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Counter-cyclical trends in college enrollment, and especially graduate school enrollment, are par for the course, says Alicia Sasser Modestino, a Northeastern professor who has studied the relationship between employer demands and the labor market.

People are less likely to enroll in college when the economy is doing well. Why is that?

Counter-cyclical trends in college enrollment, and especially graduate school enrollment, are par for the course, says Alicia Sasser Modestino, a Northeastern professor who has studied the relationship between employer demands and the labor market. Photo by Billie Weiss for Northeastern University

Fewer people are going to college, and some believe that’s a good thing. In particular, economists say it’s a sign of a booming economy. When the economy is doing well and jobs are abundant, people are less interested in attending a traditional four-year college. By the same token, when the economy is faltering, college enrollment rates tend to rise, as people seek any opportunity to learn new skills and gain employment.

“When the labor market’s very slack and there are lots of available workers, suddenly employers want a college degree, or they want five years of experience, or they want the candidate that walks on water to walk through the door,” says Alicia Sasser Modestino, an associate professor of public policy and urban affairs and economics at Northeastern. Photo by Ruby Wallau/Northeastern University

The U.S. is in its longest-ever economic expansion—having marked 10 years of uninterrupted growth in June—and the unemployment rate has dropped to historic lows amid the longest streak of job creation on record.

That could help explain a new survey conducted by Northeastern University and Gallup that shows mixed sentiments in the U.S., the U.K., and Canada about the value of a college degree. While the majority of Canadians continue to believe in the value of a degree, their optimism isn’t shared in the U.K., where 41 percent of respondents expect a college degree to diminish in importance over the next decade. Thirty-six percent of Americans agree with their U.K. counterparts.

Alicia Sasser Modestino, an associate professor at Northeastern who has studied the relationship between employer demands and the labor market, says that counter-cyclical trends in college enrollment, and especially graduate school enrollment, are par for the course.

“When the labor market’s very slack and there are lots of available workers, suddenly employers (who didn’t want a college degree in the past) want a college degree, or they want five years of experience, or they want the candidate that walks on water to walk through the door,” she says. “Whereas, when the labor market starts to tighten, you actually see employers removing those college degree requirements, removing the number of years of experience, and we can actually see that in our data for the same job at the same employer.”

Modestino, who teaches public policy and urban affairs and economics at Northeastern, traces the beginning of the boom to the implementation of federal programs such as the Troubled Asset Relief Program legislation, which bailed out failing banks. Since then, sectors such as health care, education, and professional and scientific services have enjoyed the greatest expansions, she says.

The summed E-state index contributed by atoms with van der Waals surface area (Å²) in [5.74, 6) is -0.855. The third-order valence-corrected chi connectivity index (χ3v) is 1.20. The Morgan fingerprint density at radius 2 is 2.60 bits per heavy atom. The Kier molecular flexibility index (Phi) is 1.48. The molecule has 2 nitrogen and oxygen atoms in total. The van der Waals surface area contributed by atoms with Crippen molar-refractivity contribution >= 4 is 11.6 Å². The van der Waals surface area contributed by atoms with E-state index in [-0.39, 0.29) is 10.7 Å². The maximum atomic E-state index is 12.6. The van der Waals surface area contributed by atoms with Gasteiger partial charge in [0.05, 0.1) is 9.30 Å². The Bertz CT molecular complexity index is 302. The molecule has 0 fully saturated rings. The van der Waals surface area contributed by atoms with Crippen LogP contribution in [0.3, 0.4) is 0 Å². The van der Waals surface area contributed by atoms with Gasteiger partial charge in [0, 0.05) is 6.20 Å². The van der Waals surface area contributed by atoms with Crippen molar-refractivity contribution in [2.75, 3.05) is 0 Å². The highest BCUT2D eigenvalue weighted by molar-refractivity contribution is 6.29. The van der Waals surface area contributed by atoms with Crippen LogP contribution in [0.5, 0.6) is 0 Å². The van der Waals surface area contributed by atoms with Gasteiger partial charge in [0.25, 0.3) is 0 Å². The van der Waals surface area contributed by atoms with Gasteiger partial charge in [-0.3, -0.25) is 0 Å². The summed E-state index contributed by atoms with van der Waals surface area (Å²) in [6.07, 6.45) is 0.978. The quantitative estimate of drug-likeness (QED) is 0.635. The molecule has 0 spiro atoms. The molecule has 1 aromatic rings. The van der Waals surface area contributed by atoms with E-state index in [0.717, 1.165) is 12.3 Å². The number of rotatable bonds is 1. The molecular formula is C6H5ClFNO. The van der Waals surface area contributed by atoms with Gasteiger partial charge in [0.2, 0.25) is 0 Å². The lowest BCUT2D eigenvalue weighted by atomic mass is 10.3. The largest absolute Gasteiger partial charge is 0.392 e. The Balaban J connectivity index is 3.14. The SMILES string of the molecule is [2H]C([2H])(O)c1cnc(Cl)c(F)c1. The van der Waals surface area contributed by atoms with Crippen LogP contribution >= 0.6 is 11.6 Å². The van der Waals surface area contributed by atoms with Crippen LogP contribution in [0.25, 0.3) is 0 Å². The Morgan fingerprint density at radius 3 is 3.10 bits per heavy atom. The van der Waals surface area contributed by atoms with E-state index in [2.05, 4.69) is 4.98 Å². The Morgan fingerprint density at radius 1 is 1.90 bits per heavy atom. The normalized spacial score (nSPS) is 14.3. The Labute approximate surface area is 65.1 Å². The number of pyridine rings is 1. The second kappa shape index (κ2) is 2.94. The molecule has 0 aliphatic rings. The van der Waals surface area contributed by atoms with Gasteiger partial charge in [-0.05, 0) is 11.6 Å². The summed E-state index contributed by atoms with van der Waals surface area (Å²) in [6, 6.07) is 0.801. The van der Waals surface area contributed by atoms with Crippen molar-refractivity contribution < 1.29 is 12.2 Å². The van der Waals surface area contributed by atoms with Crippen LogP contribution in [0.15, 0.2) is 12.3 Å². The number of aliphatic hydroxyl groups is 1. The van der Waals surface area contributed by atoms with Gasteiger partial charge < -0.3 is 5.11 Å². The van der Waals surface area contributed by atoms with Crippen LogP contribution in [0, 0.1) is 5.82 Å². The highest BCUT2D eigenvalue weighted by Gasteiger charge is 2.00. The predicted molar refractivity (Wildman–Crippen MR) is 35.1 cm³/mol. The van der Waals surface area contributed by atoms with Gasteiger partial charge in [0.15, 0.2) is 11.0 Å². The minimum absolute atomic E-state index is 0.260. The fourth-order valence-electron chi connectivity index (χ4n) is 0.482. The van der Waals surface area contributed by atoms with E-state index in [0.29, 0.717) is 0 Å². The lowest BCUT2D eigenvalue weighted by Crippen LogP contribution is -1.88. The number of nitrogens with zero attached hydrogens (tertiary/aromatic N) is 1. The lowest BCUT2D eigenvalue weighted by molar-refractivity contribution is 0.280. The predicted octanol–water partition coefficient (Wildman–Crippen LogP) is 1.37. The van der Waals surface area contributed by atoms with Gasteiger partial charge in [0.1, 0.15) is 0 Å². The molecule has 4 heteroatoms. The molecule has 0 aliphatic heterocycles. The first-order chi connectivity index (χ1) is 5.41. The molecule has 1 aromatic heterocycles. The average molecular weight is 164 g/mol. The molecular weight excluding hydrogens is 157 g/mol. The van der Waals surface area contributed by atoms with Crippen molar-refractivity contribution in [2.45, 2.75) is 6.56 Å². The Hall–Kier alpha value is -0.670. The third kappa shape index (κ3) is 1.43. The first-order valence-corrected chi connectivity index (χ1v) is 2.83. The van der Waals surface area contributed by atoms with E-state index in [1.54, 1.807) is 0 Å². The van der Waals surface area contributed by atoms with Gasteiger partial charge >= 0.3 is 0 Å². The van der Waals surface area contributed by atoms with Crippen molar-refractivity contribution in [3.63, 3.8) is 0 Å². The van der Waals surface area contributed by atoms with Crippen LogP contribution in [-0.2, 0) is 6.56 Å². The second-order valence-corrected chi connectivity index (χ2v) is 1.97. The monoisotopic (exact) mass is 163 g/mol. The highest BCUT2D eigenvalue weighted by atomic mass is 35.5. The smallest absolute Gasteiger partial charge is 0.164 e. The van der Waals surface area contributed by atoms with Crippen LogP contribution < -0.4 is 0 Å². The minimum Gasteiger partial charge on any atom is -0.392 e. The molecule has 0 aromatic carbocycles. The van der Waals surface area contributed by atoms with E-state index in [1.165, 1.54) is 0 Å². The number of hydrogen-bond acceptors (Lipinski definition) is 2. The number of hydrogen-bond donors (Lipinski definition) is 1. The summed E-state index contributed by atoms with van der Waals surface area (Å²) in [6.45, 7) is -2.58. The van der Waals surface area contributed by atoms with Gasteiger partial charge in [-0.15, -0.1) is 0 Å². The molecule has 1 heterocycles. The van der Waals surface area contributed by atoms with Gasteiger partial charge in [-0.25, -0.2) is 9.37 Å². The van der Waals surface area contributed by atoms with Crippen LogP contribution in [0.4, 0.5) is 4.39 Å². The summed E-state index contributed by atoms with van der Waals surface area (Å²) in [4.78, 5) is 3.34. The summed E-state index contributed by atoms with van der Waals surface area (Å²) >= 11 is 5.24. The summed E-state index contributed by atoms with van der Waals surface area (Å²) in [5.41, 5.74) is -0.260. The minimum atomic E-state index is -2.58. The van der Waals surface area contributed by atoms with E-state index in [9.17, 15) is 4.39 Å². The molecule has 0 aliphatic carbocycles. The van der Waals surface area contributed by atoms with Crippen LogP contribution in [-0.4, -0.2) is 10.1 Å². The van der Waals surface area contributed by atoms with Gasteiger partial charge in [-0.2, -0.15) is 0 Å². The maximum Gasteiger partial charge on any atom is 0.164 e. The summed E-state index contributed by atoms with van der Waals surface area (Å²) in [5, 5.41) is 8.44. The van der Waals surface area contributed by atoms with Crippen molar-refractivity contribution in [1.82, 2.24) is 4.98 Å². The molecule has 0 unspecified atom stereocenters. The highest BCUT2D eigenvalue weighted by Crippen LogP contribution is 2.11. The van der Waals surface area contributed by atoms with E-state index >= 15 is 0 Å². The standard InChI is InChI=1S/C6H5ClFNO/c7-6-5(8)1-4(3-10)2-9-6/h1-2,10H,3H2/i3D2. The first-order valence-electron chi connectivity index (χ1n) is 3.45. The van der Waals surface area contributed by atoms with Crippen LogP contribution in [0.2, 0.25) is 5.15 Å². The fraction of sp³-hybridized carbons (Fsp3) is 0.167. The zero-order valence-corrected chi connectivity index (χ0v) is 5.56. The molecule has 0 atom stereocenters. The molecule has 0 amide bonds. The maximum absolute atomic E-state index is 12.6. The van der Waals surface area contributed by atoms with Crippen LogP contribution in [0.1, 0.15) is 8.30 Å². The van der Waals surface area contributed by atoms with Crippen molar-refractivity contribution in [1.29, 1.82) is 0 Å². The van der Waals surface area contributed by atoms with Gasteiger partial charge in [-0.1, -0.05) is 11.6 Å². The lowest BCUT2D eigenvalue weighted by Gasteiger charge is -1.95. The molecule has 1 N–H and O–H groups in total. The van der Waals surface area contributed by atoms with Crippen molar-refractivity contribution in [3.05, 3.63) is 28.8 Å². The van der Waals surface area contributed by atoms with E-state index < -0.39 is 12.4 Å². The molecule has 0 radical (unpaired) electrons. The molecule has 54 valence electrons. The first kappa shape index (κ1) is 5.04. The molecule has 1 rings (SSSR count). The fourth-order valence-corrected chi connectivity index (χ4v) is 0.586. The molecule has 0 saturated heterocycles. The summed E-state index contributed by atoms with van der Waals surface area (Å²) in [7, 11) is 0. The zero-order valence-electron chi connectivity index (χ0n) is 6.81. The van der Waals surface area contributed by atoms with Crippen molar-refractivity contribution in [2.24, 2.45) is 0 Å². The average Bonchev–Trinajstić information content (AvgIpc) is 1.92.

Manufacturing, which has become increasingly sophisticated and high-skilled, has also seen some growth amid efforts by the Trump administration to encourage manufacturers to bring jobs back to the U.S., she says.

Employment rates have also rebounded to levels not seen since the Great Recession for lower skilled workers, according to Modestino. Workers with just a high school degree are seeing higher wages and more job opportunities.

“For them, this is finally the moment when folks who have been left out of this economic boom and a lot of prosperity are finally able to get at least some part of the pie,” she says.

But this demographic is also vulnerable to the next economic downturn. Another recession could hit them the hardest, Modestino says.

And, Modestino worries about how long the current U.S. economic expansion will continue. She warns that the trade war with China casts a dark cloud over the economy

President Donald Trump has used tariffs as a tool to negotiate better trade terms with China, imposing them on goods such as apparel and electronics. The trade war has caused anxiety for consumers and uncertainty for American retailers that operate supply chains out of China.

“There’s no doubt that the trade war scrubs off economic growth, period,” Modestino says. “It’s a losing strategy. Neither side wins. We would all be better off if we did not impose these tariffs on each other because we’re just unnecessarily inflating prices.”

In the short term, this means that consumers are paying higher prices for Chinese goods, but it’s the long-term impacts that concern Modestino more. She says the trade war could damage the relationships that American manufacturers have developed with Chinese suppliers.

While she couldn’t predict how long the current U.S. economic expansion will last, Modestino says that economists are concerned about growth slowing down because of the uncertainty posed by the trade war.

For media inquiries, please contact Marirose Sartoretto at m.sartoretto@northeastern.edu or 617-373-5718.

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